India said it will administer homegrown coronavirus vaccine COVAXIN in seven more states from Monday as it seeks to inoculate 30 million healthcare workers across the country. The government this month gave emergency-use approval to the vaccine, developed by Bharat Biotech International Ltd and state-run Indian Council of Medical Research, and another licensed from Oxford University and AstraZeneca PLC that is being manufactured by the Serum Institute of India.
- Associated Press
Indonesian authorities said that they seized an Iranian tanker and Panamanian tanker suspected of carrying out the illegal transfer of oil in their country's waters Sunday. The tankers — the Iranian-flagged MT Horse and the Panamanian-flagged MT Frea — were seized in waters off Indonesia's West Kalimantan province, said Wisnu Pramadita, a spokesman for the Indonesian Maritime Security Agency.
A Colorado geophysicist who participated in the U.S. Capitol insurrection on Jan. 6 and allegedly assaulted a police officer, attempted to flee to Switzerland and attempted suicide. Jeffrey Sabol, 51, was held without bail on Friday and remains behind bars after being arrested at the Westchester Medical Center, according to The Associated Press. U.S. Magistrate Judge Andrew Krause of White Plains said the allegations against Sabol were “very disturbing, deeply troubling” during a virtual hearing in White Plains Federal Court.
Sen. Bernie Sanders (I-Vt.), incoming chair of the Senate Budget Committee who caucuses with the Democrats, told CNN's "State of the Union" on Sunday that Democrats plan to push a coronavirus relief package through the chamber with a simple majority vote. Why it matters: "Budget reconciliation" would allow Democrats to forgo the Senate's 60-vote requirement and could potentially speed-up the next relief package for millions of unemployed Americans. Democrats hold the the 50-50 split in the Senate with Vice President Kamala Harris serving as the tie-breaking vote.Support safe, smart, sane journalism. Sign up for Axios Newsletters here.What he's saying: "What we cannot do is wait weeks and weeks and months to go forward. We have got to act now," Sanders said. * "We're going to use reconciliation — that's 50 votes in the Senate, plus the vice president — to pass legislation desperately needed by working families in this country right now." * When asked if he wants a relief bill passed before former President Trump's impeachment trial begins the week of Feb. 8, he said: "We've got to do everything. This is not — you don't have the time to sit around, weeks on impeachment and not get vaccines into the arms of people."Be smart: sign up FREE for the most influential newsletter in America.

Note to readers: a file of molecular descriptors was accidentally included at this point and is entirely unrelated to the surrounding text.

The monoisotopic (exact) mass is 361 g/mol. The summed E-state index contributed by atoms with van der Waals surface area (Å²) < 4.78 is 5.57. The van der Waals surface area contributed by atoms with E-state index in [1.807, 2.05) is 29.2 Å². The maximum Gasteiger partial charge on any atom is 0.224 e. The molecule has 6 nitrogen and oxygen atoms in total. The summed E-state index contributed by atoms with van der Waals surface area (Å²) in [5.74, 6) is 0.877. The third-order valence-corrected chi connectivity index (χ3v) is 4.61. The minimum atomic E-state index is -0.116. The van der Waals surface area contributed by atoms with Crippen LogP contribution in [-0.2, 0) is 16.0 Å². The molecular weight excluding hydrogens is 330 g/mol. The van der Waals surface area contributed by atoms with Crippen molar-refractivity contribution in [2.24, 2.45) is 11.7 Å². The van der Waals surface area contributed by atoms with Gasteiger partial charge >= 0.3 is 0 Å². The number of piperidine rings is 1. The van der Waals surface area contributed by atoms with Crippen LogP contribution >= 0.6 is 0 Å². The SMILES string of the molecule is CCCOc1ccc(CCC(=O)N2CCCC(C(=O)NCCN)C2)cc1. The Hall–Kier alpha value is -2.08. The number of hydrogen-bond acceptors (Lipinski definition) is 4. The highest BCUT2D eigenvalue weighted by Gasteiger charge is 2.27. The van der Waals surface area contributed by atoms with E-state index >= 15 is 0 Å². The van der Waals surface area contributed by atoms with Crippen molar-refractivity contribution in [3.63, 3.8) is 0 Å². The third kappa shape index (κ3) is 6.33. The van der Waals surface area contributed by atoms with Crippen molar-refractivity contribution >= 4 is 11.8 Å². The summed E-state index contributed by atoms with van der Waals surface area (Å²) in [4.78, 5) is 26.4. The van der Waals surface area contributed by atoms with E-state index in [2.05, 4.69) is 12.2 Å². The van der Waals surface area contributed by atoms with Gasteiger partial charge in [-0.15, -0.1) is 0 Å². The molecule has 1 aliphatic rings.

- The Week